“Our strength coach was with us on that one because we wanted to look at some numbers from the Combine that we wanted to make him aware of,” said Kelly. “We felt like we wanted to get him into (former Pitt All-American) Aaron Donald’s numbers. It was, ‘Right now let’s say four teams really like you. If you start hitting these physical numbers, we think 20 teams are gonna really like you, and that’s the net benefit for you.'”

More important than any sales pitch was another option Notre Dame was offering. An insurance policy the university would pay for that would cover any loss of value, a commitment that Swarbrick himself gave to both players.

At a school that’s promoting a 40-year decision, adding success stories like Stanley and Day is crucial to the recruiting message to other elite prospects hoping to have the chance to play at the next level. Adding an All-American like Stanley to the “Notre Dame graduate” list continues to separate the Irish from other programs that look more like football factories.

On the field, bringing back this duo is just as critical. After seeing holes in the depth chart after early departures ripped some key building blocks off the 2014 roster, hitting the road and protecting his own roster is just as key to building the 2015 team as finishing the recruiting class strong.

Do yourself a favor and read Feldman’s complete story here.

Future ACC schedules come into focus

Jack Swarbrick

With Notre Dame’s scheduling agreement in place with the ACC, Jack Swarbrick and the Irish athletic department can find some certainty in their future slates. That certainty was announced Tuesday, with dates for five ACC games in place through 2019 and matchups set through 2025.

While we already knew the 2014-16 schedule, locking into place matchups through 2025 allows Notre Dame’s athletic department to begin hunting down new opponents — and hopefully bringing back some old ones — as scheduling in the playoff era takes shape.

“Nine additional seasons of games against Atlantic Coast Conference opponents again adds both variety and quality to future University of Notre Dame football schedules,” Swarbrick said in a statement.

The Irish will average five ACC games over these years, with four games played in 2014, 2022 and 2024 and six games in 2015, 2019 and 2023. Four programs that have never played in Notre Dame Stadium will visit, with Louisville set for later this year, North Carolina State visiting in 2017, Virginia in 2018 and Virginia Tech in 2016. The Irish will also make their first visits to those campuses, and return to Clemson, Duke and Wake Forest, places they’ve only played once.

In 2015, Notre Dame’s new scheduling arrangement will be the first year in a century to not have a Big Ten team on the slate, with the conference reappearing in 2016 against Michigan State. The Irish will instead welcome Texas to the schedule in back to back seasons, followed by a two-game series in 2017 and 2019 with Georgia.

Here are the ACC dates moving forward:



  1. Notre Dame vs. Syracuse at MetLife Stadium (Sept. 27) *
  2. North Carolina at Notre Dame (Oct. 11)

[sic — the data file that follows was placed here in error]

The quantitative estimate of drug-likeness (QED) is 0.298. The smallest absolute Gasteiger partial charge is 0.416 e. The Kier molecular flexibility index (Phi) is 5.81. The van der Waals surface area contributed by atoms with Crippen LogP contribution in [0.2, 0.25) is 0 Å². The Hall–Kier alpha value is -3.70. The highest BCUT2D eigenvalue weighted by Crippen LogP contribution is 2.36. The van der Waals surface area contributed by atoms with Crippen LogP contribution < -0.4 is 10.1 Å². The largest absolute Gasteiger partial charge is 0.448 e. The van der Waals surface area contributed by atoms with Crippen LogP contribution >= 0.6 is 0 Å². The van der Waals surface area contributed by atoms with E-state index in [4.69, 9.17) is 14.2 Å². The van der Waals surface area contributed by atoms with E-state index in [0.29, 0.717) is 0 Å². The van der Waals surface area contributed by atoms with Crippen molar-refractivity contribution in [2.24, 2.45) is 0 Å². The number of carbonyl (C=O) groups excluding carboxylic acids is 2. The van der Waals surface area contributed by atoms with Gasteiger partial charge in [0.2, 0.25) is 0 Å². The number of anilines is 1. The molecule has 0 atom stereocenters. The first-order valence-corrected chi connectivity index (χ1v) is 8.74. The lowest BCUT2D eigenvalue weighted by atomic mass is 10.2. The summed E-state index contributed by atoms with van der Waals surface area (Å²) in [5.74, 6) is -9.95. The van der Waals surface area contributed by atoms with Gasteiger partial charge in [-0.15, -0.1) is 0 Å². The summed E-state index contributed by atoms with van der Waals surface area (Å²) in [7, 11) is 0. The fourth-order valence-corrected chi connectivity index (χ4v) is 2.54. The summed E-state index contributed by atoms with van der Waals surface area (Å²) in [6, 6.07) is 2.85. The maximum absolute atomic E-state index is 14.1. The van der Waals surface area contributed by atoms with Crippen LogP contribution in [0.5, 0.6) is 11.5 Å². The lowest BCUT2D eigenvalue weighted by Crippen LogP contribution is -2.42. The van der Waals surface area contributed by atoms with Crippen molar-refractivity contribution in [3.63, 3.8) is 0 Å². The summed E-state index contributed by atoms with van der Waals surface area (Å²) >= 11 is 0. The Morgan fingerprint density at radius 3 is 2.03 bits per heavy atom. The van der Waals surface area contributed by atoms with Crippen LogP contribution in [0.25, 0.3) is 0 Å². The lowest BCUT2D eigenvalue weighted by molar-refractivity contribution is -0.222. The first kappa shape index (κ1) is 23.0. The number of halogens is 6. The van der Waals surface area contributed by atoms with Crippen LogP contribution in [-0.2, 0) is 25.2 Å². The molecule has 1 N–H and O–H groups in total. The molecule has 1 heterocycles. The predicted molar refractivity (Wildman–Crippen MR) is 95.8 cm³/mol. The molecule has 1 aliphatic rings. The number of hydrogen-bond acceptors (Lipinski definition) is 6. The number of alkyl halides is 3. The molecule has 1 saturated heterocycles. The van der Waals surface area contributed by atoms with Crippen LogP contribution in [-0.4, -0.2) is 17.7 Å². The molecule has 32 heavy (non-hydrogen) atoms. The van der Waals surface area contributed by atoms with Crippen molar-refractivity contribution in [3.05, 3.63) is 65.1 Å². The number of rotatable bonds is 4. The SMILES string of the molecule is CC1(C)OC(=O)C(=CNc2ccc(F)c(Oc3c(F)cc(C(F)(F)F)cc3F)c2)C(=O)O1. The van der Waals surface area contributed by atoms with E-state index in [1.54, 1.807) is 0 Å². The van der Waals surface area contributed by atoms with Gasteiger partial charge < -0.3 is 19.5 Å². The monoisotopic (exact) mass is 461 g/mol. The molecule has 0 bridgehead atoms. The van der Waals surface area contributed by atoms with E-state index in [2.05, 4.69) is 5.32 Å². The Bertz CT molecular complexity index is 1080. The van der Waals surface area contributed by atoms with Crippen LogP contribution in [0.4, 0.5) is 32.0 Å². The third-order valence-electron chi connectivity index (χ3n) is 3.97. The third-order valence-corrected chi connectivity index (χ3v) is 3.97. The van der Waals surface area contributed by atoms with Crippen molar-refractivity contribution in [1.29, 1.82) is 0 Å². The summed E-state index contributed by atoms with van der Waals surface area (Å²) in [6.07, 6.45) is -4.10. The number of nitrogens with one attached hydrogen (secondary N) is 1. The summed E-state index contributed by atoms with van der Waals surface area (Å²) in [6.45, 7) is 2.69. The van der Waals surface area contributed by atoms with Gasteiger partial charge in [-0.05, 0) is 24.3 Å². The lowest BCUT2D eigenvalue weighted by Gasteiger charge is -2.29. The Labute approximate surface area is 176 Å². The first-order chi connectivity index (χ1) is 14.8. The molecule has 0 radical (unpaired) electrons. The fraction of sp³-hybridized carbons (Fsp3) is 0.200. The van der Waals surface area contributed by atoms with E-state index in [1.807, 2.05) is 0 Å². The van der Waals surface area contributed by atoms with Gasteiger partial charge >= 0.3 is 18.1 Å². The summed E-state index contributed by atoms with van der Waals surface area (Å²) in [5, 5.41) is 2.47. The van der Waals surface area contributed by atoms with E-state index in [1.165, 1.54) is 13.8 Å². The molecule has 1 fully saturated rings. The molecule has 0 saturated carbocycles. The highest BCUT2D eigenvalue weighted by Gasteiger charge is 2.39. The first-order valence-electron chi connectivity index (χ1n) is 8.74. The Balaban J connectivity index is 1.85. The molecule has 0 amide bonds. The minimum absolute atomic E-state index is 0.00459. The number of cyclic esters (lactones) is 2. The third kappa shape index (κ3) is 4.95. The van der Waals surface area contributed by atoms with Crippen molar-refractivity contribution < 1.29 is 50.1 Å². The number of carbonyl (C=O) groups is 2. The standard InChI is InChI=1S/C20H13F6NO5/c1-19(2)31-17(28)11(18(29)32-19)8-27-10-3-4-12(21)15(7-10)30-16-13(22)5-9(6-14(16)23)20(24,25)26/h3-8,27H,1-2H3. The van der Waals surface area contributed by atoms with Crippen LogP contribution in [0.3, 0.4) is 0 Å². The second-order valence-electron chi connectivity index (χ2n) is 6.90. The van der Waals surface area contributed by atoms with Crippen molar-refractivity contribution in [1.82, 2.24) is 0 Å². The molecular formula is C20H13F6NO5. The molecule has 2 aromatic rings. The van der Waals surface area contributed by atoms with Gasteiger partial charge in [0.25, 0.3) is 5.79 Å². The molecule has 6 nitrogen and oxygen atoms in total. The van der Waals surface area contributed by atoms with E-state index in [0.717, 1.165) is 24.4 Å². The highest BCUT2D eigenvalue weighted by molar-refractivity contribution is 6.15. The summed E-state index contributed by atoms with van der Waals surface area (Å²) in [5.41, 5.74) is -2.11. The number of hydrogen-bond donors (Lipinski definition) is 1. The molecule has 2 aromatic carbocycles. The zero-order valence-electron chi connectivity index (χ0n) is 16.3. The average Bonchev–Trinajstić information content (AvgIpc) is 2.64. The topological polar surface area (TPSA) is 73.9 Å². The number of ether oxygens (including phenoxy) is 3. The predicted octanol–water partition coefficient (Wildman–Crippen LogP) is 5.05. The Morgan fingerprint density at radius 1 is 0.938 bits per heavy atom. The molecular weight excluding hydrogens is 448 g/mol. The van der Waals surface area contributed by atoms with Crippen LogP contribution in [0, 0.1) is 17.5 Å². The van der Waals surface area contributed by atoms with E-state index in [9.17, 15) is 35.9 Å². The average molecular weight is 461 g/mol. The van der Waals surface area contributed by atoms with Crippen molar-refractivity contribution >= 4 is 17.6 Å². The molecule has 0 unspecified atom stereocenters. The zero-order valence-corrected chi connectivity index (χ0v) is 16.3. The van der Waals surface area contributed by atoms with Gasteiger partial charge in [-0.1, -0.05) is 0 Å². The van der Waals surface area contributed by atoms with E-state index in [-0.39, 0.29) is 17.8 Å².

3. Notre Dame at Florida State (Oct. 18)
  4. Louisville at Notre Dame (Nov. 22)


  1. Notre Dame at Virginia (Sept. 12)
  2. Georgia Tech at Notre Dame (Sept. 19)
  3. Notre Dame at Clemson (Oct. 3)
  4. Notre Dame at Pittsburgh (Nov. 7)
  5. Wake Forest at Notre Dame (Nov. 14)
  6. Notre Dame vs. Boston College at Fenway Park (Nov. 21) @


  1. Duke at Notre Dame (Sept. 24)
  2. Notre Dame vs. Syracuse at MetLife Stadium (Oct. 1) *
  3. Notre Dame at North Carolina State (Oct. 8)
  4. Miami at Notre Dame (Oct. 29)
  5. Virginia Tech at Notre Dame (Nov. 19)


  1. Notre Dame at Boston College (Sept. 16)
  2. Notre Dame at North Carolina (Oct. 7)
  3. North Carolina State at Notre Dame (Oct. 28)
  4. Wake Forest at Notre Dame (Nov. 4)
  5. Notre Dame at Miami (Nov. 11)


  1. Syracuse at Notre Dame (Sept. 22)
  2. Notre Dame at Virginia Tech (Oct. 13)
  3. Pittsburgh at Notre Dame (Oct. 20)
  4. Florida State at Notre Dame (Nov. 10)
  5. Notre Dame at Wake Forest (Nov. 17)


  1. Notre Dame at Louisville (Sept. 2/Labor Day)
  2. Virginia at Notre Dame (Sept. 28)
  3. Notre Dame at Georgia Tech (Oct. 19)
  4. Virginia Tech at Notre Dame (Nov. 2)
  5. Notre Dame at Duke (Nov. 9)
  6. Boston College at Notre Dame (Nov. 23) 


  1. Notre Dame at Wake Forest
  2. Notre Dame at Pittsburgh
  3. Duke at Notre Dame
  4. Clemson at Notre Dame
  5. Louisville at Notre Dame


  1. Notre Dame at Florida State (Sept. 6/Labor Day)
  2. Notre Dame at Virginia Tech
  3. North Carolina at Notre Dame
  4. Notre Dame at Virginia
  5. Georgia Tech at Notre Dame


  1. Notre Dame at North Carolina
  2. Notre Dame at Syracuse
  3. Boston College at Notre Dame
  4. Clemson at Notre Dame


  1. Notre Dame at North Carolina State
  2. Notre Dame at Duke
  3. Notre Dame at Louisville
  4. Wake Forest at Notre Dame
  5. Notre Dame at Clemson
  6. Pittsburgh at Notre Dame


  1. Miami at Notre Dame
  2. Notre Dame at Georgia Tech
  3. Florida State at Notre Dame
  4. Virginia at Notre Dame


  1. Notre Dame at Miami
  2. North Carolina State at Notre Dame
  3. Notre Dame at Boston College
  4. Notre Dame at Pittsburgh
  5. Syracuse at Notre Dame